As we wrap up Black History Month, we would like to highlight individuals who have partnered with Udacity to achieve our mission of radical digital transformation of lives, businesses, and nations.
Black History Month provides the opportunity to hear the stories and experiences of historically oppressed, ignored and marginalized people. We hope you will be inspired after reading more about these remarkable trailblazers.
Founder, Blacks in Technology
Greg Greenlee is the Founder of the Blacks In Technology organization. He is a Systems Engineer and a self-taught technology guru. His love for technology is only surpassed by his desire to create change within the Black culture regarding technology. “The Blacks In Technology (BIT) Foundation’s goal and mission is to ‘“stomp the divide” between Black workers and the greater tech industry. The intent is to fundamentally influence and effect change at both an individual and systemic level.” explains Dennis Schultz, Executive Director of Blacks In Technology.
Udacity first partnered with BIT in 2021 with a scholarship program to increase tech opportunities for the Black community.
CEO, Street Code Academy
Olatunde Sobomehin has made a lifelong commitment to youth and community development. A native of Portland, Oregon, Olatunde grew up in a family dedicated to public service and eventually carried that lens to Stanford University, where he majored in Urban Studies.
In 2014, Olatunde co-founded StreetCode Academy to bridge the digital divide, empowering communities of color to achieve their full potential by sharing the mindset, skills, and access they need to embrace tech and innovation.
Udacity and StreetCode Academy partnered for the first Pledge to Equality Virtual Career Fair. Download the case study to learn how StreetCode Academy collaborated with Udacity in hiring Pledge to Equality Scholarship grads to fill open positions within their organization.
Founder, Black Girls CODE
Kimberly Bryant was the keynote speaker for Udacity’s STEM Forward with Women conference. Kimberly has dedicated her life to changing the face of technology. Since 2011 she has helped Black Girls CODE grow from a local grassroots initiative to an international organization that has reached over 10,000 students and continues to grow and thrive.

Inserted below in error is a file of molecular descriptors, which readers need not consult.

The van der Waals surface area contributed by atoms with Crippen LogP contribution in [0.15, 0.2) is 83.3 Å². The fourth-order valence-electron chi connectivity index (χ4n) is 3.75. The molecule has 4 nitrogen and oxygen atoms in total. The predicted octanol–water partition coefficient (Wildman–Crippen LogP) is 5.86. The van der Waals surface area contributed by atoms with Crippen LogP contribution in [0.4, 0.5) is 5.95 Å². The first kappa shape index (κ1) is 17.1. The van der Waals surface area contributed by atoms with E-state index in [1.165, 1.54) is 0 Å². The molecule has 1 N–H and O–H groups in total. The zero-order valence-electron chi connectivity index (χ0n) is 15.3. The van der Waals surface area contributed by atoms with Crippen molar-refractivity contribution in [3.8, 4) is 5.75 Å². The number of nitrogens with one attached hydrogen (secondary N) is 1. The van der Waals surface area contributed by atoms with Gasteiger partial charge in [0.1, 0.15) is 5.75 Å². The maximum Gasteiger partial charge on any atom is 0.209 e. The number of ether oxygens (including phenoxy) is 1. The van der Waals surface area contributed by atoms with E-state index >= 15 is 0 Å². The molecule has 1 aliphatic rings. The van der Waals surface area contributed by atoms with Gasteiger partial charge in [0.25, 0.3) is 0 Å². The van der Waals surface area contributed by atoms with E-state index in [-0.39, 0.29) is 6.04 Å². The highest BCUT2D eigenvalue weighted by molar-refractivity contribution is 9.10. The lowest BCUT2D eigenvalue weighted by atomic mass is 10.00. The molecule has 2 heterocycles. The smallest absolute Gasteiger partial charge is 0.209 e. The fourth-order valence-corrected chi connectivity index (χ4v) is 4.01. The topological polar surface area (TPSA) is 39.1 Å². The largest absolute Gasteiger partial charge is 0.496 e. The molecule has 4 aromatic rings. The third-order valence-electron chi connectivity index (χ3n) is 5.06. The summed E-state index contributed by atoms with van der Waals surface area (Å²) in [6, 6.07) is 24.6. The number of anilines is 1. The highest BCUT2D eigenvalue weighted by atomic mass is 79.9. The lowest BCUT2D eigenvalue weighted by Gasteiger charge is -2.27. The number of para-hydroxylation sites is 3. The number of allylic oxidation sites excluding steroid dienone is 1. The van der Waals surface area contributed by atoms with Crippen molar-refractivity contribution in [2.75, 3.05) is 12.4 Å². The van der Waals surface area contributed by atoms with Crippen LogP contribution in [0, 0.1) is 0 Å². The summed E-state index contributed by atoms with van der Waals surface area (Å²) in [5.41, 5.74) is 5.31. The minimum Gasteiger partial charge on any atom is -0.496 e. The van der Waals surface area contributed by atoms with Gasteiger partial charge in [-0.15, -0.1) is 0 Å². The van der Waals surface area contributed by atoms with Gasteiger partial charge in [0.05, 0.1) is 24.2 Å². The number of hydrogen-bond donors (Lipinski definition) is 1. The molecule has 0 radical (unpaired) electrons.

She has been recognized as a thought leader for her work. She has received numerous awards and recognition, including being named on Business Insider’s top 25 “Most Influential African-American in Technology” and a White House “Champion of Change.
Anne-Marie Imafidon MBE
Following the success of its US-focused STEM Forward with Women conference earlier this year, Udacity hosted an international event targeted at women in the UK and Europe, the Middle East, and Africa (EMEA).
Dr. Anne-Marie Imafidon MBE was the opening keynote speaker. She spoke about the need for diversification and how those in STEM industries can cultivate and empower the next generation of female tech leaders. From child prodigy to MBE, Dr. Anne-Marie Imafidon is Head Stemette and co-founder of Stemettes, the award-winning social enterprise inspiring the next generation of females into Science, Technology, Engineering, and Mathematics (STEM) roles via a series of impactful events and opportunities. In recognition of her significant influence and many achievements, she was awarded an MBE in 2017 for her service to young women and the STEM sectors.
Partner & Head of ESG, KPMG
John McCalla-Leacy has been a strong advocate for social change for almost two decades and holds various roles supporting transformation in inclusion, diversity, and social equality.
In 2020, the Queen of England heard about KPMG’s work to promote diversity and inclusion led by John, the firm’s first black partner and board member. John recently joined the Powerlist 2022, honoring the UK’s most influential African, the African Caribbean, and African American heritage across business, science, technology, and the arts.
John was a panel moderator for the Clearing the Hurdles to Success in Your STEM Career for Udacity’s International Women in STEM conference.
Managing Director, Edo State Skills Development Agency (EdoJobs)
Ukinebo oversees the Edojobs initiative and the Edo State Skills Development Agency. She and her team implement innovative projects to create the demand for and supply highly skilled talent in Edo State.
Having worked in the private sector, civil society, and government, she has implemented programs that have impacted over 179,000 executives, entrepreneurs, and job seekers across multiple disciplines, industries, and countries.
Ukinebo was a panelist on “How Governments and NGOs can Drive Change to Close the Stem Talent Gap” during the International Women in STEM conference.
Closing the Gap Beyond Black History Month
Unfortunately, there isn’t a single solution to provide training resources to level the tech playing field. Going forward we challenge you to take a moment to reflect how to support the creation of radical digital transformation systems of equity and inclusion, within companies beyond Black History Month.
Learn more about how other companies have partnered with Udacity to provide more opportunities for underrepresented groups.